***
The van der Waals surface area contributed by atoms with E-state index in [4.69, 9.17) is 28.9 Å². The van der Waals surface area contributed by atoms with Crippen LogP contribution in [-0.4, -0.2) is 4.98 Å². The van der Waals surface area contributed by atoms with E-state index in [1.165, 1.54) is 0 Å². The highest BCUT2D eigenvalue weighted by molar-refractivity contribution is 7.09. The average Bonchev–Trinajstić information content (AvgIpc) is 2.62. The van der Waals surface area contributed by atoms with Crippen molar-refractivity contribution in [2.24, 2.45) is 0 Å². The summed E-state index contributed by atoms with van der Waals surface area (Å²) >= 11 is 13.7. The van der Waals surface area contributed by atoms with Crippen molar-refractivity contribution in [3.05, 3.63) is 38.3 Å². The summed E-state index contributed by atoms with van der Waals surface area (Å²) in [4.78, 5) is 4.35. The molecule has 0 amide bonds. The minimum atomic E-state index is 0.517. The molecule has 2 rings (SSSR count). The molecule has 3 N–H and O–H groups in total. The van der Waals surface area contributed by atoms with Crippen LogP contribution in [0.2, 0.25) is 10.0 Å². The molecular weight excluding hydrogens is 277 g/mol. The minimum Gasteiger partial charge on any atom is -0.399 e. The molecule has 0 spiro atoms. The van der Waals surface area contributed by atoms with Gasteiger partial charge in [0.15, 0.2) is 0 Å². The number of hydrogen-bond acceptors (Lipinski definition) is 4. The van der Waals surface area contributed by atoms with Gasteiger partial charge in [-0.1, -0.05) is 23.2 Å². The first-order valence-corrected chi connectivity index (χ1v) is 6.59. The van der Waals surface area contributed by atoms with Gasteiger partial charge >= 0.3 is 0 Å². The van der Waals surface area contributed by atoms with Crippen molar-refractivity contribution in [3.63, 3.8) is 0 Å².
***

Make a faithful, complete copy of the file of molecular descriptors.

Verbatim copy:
The van der Waals surface area contributed by atoms with E-state index in [4.69, 9.17) is 28.9 Å². The van der Waals surface area contributed by atoms with Crippen LogP contribution in [-0.4, -0.2) is 4.98 Å². The van der Waals surface area contributed by atoms with E-state index in [1.165, 1.54) is 0 Å². The highest BCUT2D eigenvalue weighted by molar-refractivity contribution is 7.09. The average Bonchev–Trinajstić information content (AvgIpc) is 2.62. The van der Waals surface area contributed by atoms with Crippen molar-refractivity contribution in [2.24, 2.45) is 0 Å². The summed E-state index contributed by atoms with van der Waals surface area (Å²) >= 11 is 13.7. The van der Waals surface area contributed by atoms with Crippen molar-refractivity contribution in [3.05, 3.63) is 38.3 Å². The summed E-state index contributed by atoms with van der Waals surface area (Å²) in [4.78, 5) is 4.35. The molecule has 0 amide bonds. The minimum atomic E-state index is 0.517. The molecule has 2 rings (SSSR count). The molecule has 3 N–H and O–H groups in total. The van der Waals surface area contributed by atoms with Crippen LogP contribution in [0.2, 0.25) is 10.0 Å². The molecular weight excluding hydrogens is 277 g/mol. The minimum Gasteiger partial charge on any atom is -0.399 e. The molecule has 0 spiro atoms. The van der Waals surface area contributed by atoms with Gasteiger partial charge in [0.15, 0.2) is 0 Å². The number of hydrogen-bond acceptors (Lipinski definition) is 4. The van der Waals surface area contributed by atoms with Gasteiger partial charge in [-0.1, -0.05) is 23.2 Å². The first-order valence-corrected chi connectivity index (χ1v) is 6.59. The van der Waals surface area contributed by atoms with Gasteiger partial charge >= 0.3 is 0 Å². The van der Waals surface area contributed by atoms with Crippen molar-refractivity contribution in [3.63, 3.8) is 0 Å².